Hard Reset is a self-described old school sci-fi FPS. Set in the last human city of Bezoar, the player takes the role of a corporate soldier who must fight to keep the machines from assimilating the network which holds billions of digitized human minds.
I had been expecting Hard Reset to be a twitch shooter, but was surprised to find that this is largely not the case. Most weapons in Hard Reset have very limited rates of fire, limited ranges, and cause splash damage. This leaves a very narrow effective range, especially in the game’s typically tight combat spaces, in which to engage the many enemies charging into melee. While it’s possible to extend this window of opportunity by kiting enemies, this results in most of the game spent running backwards in a big circle as you pick off individual robots with the various slow weapons. Switching between weapons and modes also takes place slowly, so players can’t alternate between weapons to offset their slow fire rates, quickly adjust to changing combat situations, or line up combos between the various weapons. While these weapons traits result in a more deliberate pace in combat, I found that slowly grinding down the enemy robots was more tedious than thrilling. The weapons seemed to be what were holding me back, rather than my player skill level, which was frustrating.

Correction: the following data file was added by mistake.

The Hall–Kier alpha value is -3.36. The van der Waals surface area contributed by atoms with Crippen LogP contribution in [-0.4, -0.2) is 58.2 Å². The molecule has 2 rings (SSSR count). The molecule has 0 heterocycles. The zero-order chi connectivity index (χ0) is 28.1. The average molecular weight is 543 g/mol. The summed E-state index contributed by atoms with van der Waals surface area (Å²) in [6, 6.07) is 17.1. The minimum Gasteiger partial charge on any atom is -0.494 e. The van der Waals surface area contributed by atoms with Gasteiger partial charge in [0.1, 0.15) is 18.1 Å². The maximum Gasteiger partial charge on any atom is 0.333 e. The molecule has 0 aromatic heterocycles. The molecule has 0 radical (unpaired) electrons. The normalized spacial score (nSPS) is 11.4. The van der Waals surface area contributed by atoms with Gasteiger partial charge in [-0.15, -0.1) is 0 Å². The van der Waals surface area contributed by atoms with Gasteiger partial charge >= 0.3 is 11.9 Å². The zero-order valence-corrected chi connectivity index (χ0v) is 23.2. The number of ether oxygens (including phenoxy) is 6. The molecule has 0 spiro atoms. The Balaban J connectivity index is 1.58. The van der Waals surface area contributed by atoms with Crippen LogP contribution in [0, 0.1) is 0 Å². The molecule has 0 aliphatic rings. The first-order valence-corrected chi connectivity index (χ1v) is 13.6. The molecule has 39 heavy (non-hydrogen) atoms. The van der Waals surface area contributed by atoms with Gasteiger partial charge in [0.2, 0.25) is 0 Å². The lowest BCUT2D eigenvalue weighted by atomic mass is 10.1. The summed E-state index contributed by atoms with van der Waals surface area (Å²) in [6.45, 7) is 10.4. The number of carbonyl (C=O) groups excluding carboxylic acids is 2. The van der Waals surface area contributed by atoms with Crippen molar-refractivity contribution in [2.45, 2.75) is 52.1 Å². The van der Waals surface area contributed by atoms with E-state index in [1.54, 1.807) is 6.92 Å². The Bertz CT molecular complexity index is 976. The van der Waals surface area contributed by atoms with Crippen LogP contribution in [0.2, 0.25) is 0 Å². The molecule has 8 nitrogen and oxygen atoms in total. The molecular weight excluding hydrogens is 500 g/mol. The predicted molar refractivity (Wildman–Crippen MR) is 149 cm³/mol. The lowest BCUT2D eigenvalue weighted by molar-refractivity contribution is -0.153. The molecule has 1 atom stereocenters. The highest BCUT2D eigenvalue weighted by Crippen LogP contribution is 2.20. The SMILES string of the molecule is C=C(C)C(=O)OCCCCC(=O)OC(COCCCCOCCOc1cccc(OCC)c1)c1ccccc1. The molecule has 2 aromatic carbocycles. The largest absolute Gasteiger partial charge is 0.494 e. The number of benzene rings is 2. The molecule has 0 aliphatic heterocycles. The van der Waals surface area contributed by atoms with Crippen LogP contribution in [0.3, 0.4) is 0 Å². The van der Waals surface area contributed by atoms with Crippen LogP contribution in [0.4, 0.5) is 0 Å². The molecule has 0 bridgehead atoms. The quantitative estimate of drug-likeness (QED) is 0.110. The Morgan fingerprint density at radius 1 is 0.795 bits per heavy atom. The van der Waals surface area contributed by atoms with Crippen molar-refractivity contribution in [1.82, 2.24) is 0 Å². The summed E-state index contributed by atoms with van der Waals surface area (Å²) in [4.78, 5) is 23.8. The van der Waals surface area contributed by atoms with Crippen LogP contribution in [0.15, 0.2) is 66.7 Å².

What initially caught my attention about Hard Reset was its cyberpunk setting and plot. Story developments are delivered in an animated comic book format during the load screens, which I thought was both a clever and convenient way to present them. And like much else about the game, the story takes common and familiar elements and turns them sideways. I do wish that there were more variety to the level environments though. While the developers did make an effort to take the players through a variety of locations, they nonetheless all felt the same. Dark, metallic, and red-tinted.
Hard Reset will present a decent challenge for FPS players, but often it’s for the wrong reasons. One difficulty I had was the excessive bloom effects, which would frequently make it all but impossible to see what you’re shooting at. Another major annoyance for me was the checkpoint system. If a long battle or boss fight doesn’t go well, you’ll be playing it over and over until it does. Needless to say, this rapidly becomes tedious. On the other hand, when combined with the slow weapons, these elements do however make for quite a challenging gameplay experience. In all, Hard Reset came across as a game with lots of promise, but missing that final balancing and tweaking which would have taken the gameplay to the next level.
As it stands, it’s a decent first offering from a new developer, but mot much more. I’m looking forward to seeing what they come up with next, and hope that they learn from and improve upon Hard Reset to create something truly great. Hard Reset is available on Steam for $15, and the developers have recently released a free DLC to sweeten the deal, including new levels and bosses.